Asked by: Fadila Wischen
asked in category: General Last Updated: 12th January, 2020

Can you tell whose is whose?

Whose is a pronoun used in questions to ask who owns something or has something. In other words, whose is about possession. Don't be tricked: on the one hand, because grammazons mark possessive nouns with apostrophe + s, it's tempting to think that who's (not whose) is the possessive form of who.

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Regarding this, whose or who's in a sentence?

Whose is the possessive form of the pronoun who and is defined as belonging to or associated with which person. When used in a sentence, it usually (but not always) appears before a noun. For example, Whose turn is it to move?

Beside above, who's birthday or whose? "Who's" is a contraction of "who is" or "who has". "Whose" is the possessive form of "who".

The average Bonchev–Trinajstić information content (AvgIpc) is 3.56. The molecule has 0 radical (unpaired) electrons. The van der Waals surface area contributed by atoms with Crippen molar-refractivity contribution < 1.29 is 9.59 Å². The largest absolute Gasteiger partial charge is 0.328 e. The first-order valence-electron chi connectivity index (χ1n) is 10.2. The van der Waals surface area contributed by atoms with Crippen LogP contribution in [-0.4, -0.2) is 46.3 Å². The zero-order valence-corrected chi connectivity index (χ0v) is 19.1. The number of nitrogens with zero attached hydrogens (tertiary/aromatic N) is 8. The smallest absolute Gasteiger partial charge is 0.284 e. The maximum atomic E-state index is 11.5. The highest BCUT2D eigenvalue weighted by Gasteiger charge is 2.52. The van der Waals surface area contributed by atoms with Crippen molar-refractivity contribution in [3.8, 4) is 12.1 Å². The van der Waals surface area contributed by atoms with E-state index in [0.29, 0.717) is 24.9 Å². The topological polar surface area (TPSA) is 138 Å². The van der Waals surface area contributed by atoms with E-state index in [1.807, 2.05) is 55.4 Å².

In this regard, how do you write whose is whose?

#2: Look at What Follows Remember, whose is possessive. That means that whose is normally followed by a noun. If the sentence has a noun immediately after the whose or who's, you should use whose. If there's no noun or an article, use who's.

Can whose be used for plural?

Since whose is referring to the plural directories, it must take a plural noun: What's so special about directories whose names begin with a dot? The above holds unless the directories collectively have one name, in which case it would be correct to use name in the singular.

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